Serre Duality

Sorry that this one is late, things are going to continue to be hit-or-miss through June, though hopefully hit more than miss. Anyway, we’ve got a cohomology theory for sheaves. Anyone who has worked with cohomology of manifolds will know just how useful Poincare Duality is. So what we want is some sort of duality theory for the cohomology of sheaves that will help us to reduce the amount of computation necessary. Here, we must appeal to the wisdom of Serre (and of course, it was generalized by Grothendieck, but I don’t quite get Grothendieck Duality yet).

Now, for this all to work, we need to start by working over a field k. Not an algebraically closed field, but just some field. Our construction of the cotangent sheaf and of the canonical sheaf carries over to schemes, and we’ll just recall that definition in terms of differentials for these purposes (though there is a second definition, I don’t like it as much because it obscures my main way of thinking about it). Anyway, here’s Serre Duality for projective space, and we’ll use it to make it work for coherent sheaves on projective schemes:

Serre Duality for \mathbb{P}^n_k: Denote X=\mathbb{P}^n_k. First, H^n(X,\omega_X)=k. Choosing an isomorphism, for any coherent sheaf \mathscr{F}, we have a pairing \hom(\mathscr{F},\omega)\times H^n(X,\mathscr{F})\to H^n(X,\omega)=k. That is, these two modules are dual to each other. And finally, for each i\geq 0, there is a natural isomorphism \mathrm{Ext}^i(\mathscr{F},\omega)\to H^{n-i}(X,\mathscr{F})', where the apostrophe denotes dual.

Now, those Exts look bad, but in reality, we have \mathrm{Ext}^i(\mathscr{F},\mathscr{G})\cong H^i(X,\mathscr{H}om(\mathscr{F},\mathscr{G})), that is, the cohomology of sheaf hom, the sheaf of local homomorphisms between sheaves.

Now, to generalize, we need to find something that acts like \omega_{\mathbb{P}^n_k}, which is not just any sheaf, not even merely a coherent sheaf, but a locally free sheaf, which it isn’t on every scheme (not even every variety). So we take X to be a proper scheme over k, where a proper scheme is one where the map to \mathrm{Spec}(k) is separated, of finite type, and takes closed sets to closed sets, even after base change. Now, a dualizing sheaf is a coherent sheaf \omega^\circ_X with a morphism t:H^n(X,\omega_X^\circ)\to k which has for every coherent sheaf \mathscr{F} on X, a pairing \hom(\mathscr{F},\omega_X^\circ)\times H^n(X,\mathscr{F})\to H^n(X,\omega_X^\circ) which, when followed by t, gives an isomorphism \hom(\mathscr{F},\omega_X^\circ)\to H^n(X,\mathscr{F})'.

Now, it’s not too hard to prove that every projective scheme over a field has a dualizing sheaf, but it requires Ext-sheaves, which we’re not going to get into. The point here isn’t the blood and guts of how to prove Serre Duality, it’s the statement and an important corollary which allows us to actually do things. So now, the full version of Serre duality:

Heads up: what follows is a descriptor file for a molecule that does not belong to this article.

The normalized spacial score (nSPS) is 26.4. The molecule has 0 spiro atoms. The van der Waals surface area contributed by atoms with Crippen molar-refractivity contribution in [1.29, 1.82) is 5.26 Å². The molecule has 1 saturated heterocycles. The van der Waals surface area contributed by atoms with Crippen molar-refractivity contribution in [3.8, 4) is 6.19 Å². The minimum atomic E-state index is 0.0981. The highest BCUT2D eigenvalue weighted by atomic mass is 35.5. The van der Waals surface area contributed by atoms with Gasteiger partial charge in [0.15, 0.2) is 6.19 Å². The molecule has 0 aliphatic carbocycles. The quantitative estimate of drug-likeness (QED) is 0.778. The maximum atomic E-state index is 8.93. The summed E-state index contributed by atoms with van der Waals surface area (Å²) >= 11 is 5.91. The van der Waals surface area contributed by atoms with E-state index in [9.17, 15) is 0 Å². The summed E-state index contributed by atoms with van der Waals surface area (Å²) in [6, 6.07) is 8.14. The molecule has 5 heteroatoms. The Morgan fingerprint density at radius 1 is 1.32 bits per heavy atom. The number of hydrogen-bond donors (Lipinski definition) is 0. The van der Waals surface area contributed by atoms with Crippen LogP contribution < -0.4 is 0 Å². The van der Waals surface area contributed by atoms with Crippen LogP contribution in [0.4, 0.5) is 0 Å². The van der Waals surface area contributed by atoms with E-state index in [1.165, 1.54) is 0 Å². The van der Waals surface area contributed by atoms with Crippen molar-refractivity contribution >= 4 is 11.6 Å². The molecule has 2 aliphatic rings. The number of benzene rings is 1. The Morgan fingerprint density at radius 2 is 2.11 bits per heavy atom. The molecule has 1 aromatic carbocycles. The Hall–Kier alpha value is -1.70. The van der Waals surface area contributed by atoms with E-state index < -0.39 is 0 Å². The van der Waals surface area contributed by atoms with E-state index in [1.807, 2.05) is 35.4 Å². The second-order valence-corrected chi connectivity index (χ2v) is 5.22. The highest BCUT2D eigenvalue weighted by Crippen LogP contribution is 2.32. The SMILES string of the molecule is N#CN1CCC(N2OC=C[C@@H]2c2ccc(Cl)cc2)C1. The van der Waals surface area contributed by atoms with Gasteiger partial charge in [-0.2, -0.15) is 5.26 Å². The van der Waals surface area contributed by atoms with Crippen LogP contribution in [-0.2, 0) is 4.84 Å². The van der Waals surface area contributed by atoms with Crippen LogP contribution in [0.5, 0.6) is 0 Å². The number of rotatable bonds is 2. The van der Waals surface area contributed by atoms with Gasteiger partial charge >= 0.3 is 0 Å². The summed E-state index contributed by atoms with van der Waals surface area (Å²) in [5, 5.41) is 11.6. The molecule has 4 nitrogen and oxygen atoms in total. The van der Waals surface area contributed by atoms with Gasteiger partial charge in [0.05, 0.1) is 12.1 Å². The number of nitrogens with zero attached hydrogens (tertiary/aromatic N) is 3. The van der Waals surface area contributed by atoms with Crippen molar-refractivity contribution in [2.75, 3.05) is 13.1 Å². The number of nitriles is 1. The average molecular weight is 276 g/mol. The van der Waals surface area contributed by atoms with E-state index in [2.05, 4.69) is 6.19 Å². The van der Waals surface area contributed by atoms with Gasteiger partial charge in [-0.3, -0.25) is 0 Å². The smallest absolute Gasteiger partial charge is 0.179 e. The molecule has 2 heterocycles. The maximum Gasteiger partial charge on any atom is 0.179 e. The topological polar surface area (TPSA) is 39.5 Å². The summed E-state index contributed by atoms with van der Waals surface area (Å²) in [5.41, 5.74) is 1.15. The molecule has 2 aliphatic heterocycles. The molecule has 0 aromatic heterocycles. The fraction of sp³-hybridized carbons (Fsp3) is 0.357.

Theorem: Let X be a projective scheme of dimension n over an algebraically closed field k. Let \omega_X^\circ be dualizing. Then for all i\geq 0 and \mathscr{F} coherent, there are natural maps \mathrm{Ext}^i(\mathscr{F},\omega_X^\circ)\to H^{n-1}(X,\mathscr{F})', and under reasonable conditions, they are isomorphisms.

Now, the REAL key is the corollary, which is often called Serre Duality itself, which states that for X a projective scheme which is nice enough (ie, nonsingular, or not too badly singular) with all components of dimension n, then for any locally free sheaf \mathscr{F}, we have H^i(X,\mathscr{F})\cong H^{n-i}(X,\mathscr{F}^\vee\otimes \omega_X^\circ)'. This helps us compute the cohomology of vector bundles more easily.

We stop this rather dense entry with a quick comment that will be exploited next time. Let C be a smooth curve, that is, a nonsingular variety of dimension 1. Now let \mathscr{L} be a line bundle on C. Then Serre Duality says that H^1(X,\mathscr{L})\cong H^0(X,\mathscr{L}^\vee\otimes \omega_C). And, being coherent on a one dimensional scheme, all higher cohomology vanishes. So all cohomology is then the global sections of SOME line bundle. This will allow us to do quite a bit with divisors in the future, which will let us gear up for doing similar stuff with a surface.

About Charles Siegel

Charles Siegel is currently a postdoc at Kavli IPMU in Japan. He works on the geometry of the moduli space of curves.
This entry was posted in AG From the Beginning, Algebraic Geometry, Big Theorems, Cohomology. Bookmark the permalink.

2 Responses to Serre Duality

  1. Pingback: Towards Riemann-Roch, part I: Laurent approximation and Mittag-Leffler « Math Stuff

  2. In what published work of Serre did Serre first introduce Serre Duality?

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